I will try and get some pics up tomorrow but just wanted to give a quick update.  We finally have some girls.  Last night at about 8pm we all watched as Blossom gave birth to twins.  The first one tried to come out with only one hoof forward so I had to go in and pull the second hoof out so she could deliver her little girl.  It wasn't pleasant.  I had to put my arm in almost to my elbow before I finally was able to grab the other leg and pull it forward.  The second was a boy which she delivered with no problems.  Both kids weighed in at 7.5 lbs.  A little on the smaller side compaired to the other girls but Blossom was only 8 months old when we bred her so this is to be expected.  Her next kids will be bigger.  Then tonight Buttercup had twin girls, alos 7.5 lbs.  She was also 8 months old when she was bred.  We didn't see her have them but came home after running some errands and there they were.  Daisy and Buttercup were both licking them off  and doting on them.  Daisy is Buttercup's mother and the grandmother to the twin girls.  It is not unusual for a Doe Mom to help her doeling as she gives birth.  Daisy was a little too involved so we ended up moving Buttercup to one of the stalls so that she could bond with her babies and not have mom butting in!  Daisy is the last one left to kid.  She is really close so maybe tomorrow.  Rosie and her 1 week old triplett boys have been moved back into the main group pen.  Those boys needed room to run and run they did.  Wow are they fast and wild and adorable.  Keep an eye out for picture in the next day or two.  Check out our Ranch Facebook page for info on our upcoming open house.  This event is open to the public and feel free to invite your friends.  Hope you can make it and that the weather will cooperate!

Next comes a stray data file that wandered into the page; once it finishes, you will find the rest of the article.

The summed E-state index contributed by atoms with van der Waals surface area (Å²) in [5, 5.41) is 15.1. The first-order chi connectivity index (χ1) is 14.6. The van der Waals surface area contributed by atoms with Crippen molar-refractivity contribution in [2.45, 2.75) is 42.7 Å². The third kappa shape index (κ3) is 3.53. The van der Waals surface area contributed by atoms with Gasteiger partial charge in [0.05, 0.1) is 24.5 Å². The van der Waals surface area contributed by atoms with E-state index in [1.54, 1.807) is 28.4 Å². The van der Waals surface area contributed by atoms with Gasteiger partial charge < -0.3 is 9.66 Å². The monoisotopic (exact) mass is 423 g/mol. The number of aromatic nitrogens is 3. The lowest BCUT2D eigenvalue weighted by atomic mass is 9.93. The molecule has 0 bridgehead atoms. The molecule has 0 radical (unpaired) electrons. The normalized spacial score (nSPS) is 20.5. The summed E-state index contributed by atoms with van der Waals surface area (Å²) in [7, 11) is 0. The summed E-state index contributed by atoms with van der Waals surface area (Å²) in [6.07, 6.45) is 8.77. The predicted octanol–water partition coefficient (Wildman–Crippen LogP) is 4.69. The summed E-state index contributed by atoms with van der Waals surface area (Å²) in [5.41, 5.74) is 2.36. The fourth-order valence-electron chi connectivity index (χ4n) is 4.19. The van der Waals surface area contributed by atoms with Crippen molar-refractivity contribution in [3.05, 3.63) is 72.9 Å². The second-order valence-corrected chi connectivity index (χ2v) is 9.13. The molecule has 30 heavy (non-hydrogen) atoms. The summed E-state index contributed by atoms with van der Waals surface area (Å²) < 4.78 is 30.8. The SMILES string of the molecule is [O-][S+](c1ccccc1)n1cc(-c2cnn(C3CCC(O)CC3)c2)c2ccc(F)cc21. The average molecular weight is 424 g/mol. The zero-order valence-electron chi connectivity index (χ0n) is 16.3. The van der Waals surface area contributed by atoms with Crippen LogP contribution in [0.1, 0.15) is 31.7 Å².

Monday, March 21, 2011

Two More Bucklings....SERIOUSLY??

Lilly having a well deserved treat.

Sweet girl!
Don't get me wrong.  I'm just thrilled that we are lucky enough to have two more healthy kids but the reality is that these are meat goats and we don't keep the boys.  If we don't get a girl soon my kids are going to be devastated.  I've already convinced myself that we are keeping Shirley's little boy.  Anyways, congrats to Lilly!  She is the proud new mama of two little gigantic boys!  One tipping the scales at 10 1/2 lbs!  The other a mere 9 1/2 lbs.  I missed the whole thing because I was at work but got a call from Madeline at about 7:30pm telling me they had just gone out to check on the girls and they found Lilly with her two boys all cleaned up and she was already nursing them.  I should note for all my co-workers who I told she had a boy and a girl that clearly Gary was mistaken.  I'm not quite sure how those huge testicles could be mistaken for anything else but in his defense...... Um mm, I got nothin'!

Those are some chubby babies.

The latest count: Three does delivered and three to go.  Seven kids....all boys.

Friday, March 18, 2011

Shirley Had Twin Bucklings